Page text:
I tend to follow everyone who follows me back on Twitter, as long as they’re a real person and look like someone that will interact with me. I don’t even mind if they disagree with me or have opinions or beliefs that don’t align with my own. But is this a problem? Yesterday, I was tweeted a message about the Twitter rules which state that reciprocal inflation includes coordinating to exchange follows.
I personally think that this rule is ridiculous. In the #WritingCommunity, a hashtag that many writers connect with other writers on, there are many activities that may violate this policy. I’ve seen a good amount of “Retweet for Retweet” posts, and okay, I get that this might be a little spammy. I generally don’t take part in them anyway, I’m not really advertising anything other than my latest blog post. I’ve also seen a lot of “Follow Trains” that get a bunch of people exposure. I’ve got a little bit of mixed feelings on this one, like why shouldn’t I be able to share a list of people that I like interacting with on Twitter? If you find me interesting, you might find these people interesting. Hell, Twitter does this by recommending you people to follow!
But the one that affects me the most is the #WritersLift hashtag. As many of you know, every night I like to connect with the writing community by posing questions for others to answer about the current book they’re working on. I try to help others get insight on their characters and think about things they don’t normally do. It helps us all build out our characters a little more, giving them more depth, and ultimately giving readers a better sense these characters are real people.
But that’s a gray area now. I don’t think people are going to get outright banned for engaging with other people from it, but I don’t want to risk it. Another fellow Twitter user, Ava Lee Mosley, got banned, and if I remember correctly, she doesn’t know why. She very regularly ran these #WriterLift activities, so I’m quick to assume that’s why. I spend so much time on Twitter because I really enjoy it, and the thought of losing that and all the people I interact with scares me. It makes me go into hysterics!
A friend of mine, AJ Jones, isn’t taking it lying down. He started his own resistance against this and is putting his account at stake for what he believes is right. I’m standing right behind him, well to the side… well on the sidelines, hoping that he prevails.
What am I to do? I posted my usual character development question last night, but didn’t use the hashtags. The interaction wasn’t as great as normal, but I still got a lot of good responses and people sharing the posts. I hope that the authors who commented followed other authors that they found interesting! I mean, that’s the point of social media.
Anyway, let me know your opinion in the comments below. I know many people have already weighed in on this, but as you can tell, I had a lot more to say than one tweet or series of tweets would allow.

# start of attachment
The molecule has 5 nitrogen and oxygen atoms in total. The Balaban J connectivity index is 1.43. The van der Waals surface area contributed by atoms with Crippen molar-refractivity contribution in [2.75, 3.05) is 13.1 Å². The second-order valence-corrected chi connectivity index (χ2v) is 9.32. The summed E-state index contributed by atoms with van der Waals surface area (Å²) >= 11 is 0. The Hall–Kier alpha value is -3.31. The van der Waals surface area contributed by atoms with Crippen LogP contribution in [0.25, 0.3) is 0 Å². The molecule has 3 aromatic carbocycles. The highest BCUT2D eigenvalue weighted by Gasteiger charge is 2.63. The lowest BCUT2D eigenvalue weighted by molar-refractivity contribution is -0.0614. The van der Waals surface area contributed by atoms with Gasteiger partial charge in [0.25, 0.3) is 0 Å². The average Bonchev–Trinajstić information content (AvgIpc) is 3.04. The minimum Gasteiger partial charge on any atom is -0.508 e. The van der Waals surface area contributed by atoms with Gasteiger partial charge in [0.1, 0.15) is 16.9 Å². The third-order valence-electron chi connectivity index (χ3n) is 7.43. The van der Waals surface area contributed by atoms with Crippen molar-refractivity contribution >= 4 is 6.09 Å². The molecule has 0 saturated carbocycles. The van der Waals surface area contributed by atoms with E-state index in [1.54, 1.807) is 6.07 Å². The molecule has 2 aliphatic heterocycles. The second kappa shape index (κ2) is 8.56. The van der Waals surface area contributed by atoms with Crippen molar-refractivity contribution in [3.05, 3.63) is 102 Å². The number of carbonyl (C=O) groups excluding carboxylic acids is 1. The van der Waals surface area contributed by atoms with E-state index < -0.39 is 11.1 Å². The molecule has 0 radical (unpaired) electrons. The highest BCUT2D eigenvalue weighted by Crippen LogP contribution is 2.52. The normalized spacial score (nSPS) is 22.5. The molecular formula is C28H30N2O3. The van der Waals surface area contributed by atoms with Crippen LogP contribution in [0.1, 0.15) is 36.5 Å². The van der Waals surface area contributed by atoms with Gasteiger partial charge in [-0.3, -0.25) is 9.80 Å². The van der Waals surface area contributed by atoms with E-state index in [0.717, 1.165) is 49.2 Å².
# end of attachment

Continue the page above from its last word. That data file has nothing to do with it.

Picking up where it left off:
I love the character questions! I sincerely hope that doesn’t go away. I am putting that in my writing journal to help me further my insight into my characters. This has been tremendous help! I believe that those who will want to truly follow you will follow you, and will want to interact with you. What good does it do to have all these people follow you and no interactions? The point of social media is to talk. I don’t care as much for follows as I do for interaction. Without interaction there is no substance. I rather have people that truly care about me and my work than a bunch of followers who don’t. To me it seems like you truly care about others who write, and you interact. That’s why I follow you and plus you write books I want to read. So there is significant substance there that means something to me. You are not just a follower to me or a follow. You are a person who I find substance with. A person who has value to me and others. I truly hope you don’t go away! I truly value the interaction that we had!
I’ve got no plans to abandon my character questions! Just rebranding them a little 😉 I’m glad they help you get to know your characters a little better.
I think a lot of people on Twitter place a lot of importance on a big Followers number, and that isn’t really what the point of it is. Even people who have a million people have only a small percent that interact with them. My numbers are much smaller, but it lets me have a closer connection to people like you: someone I value and like to hear from! It’s good to know you!
I’ve never just randomly followed anyone just because another writer tells me to. I look at their bio, the following-to-followers ratio, and the things they post. I agree that the interactions are what I value the most. I DO follow most of the people who follow me. And I only retweet what I like or agree with. When I read a post, I look through the comments and follow people who look interesting.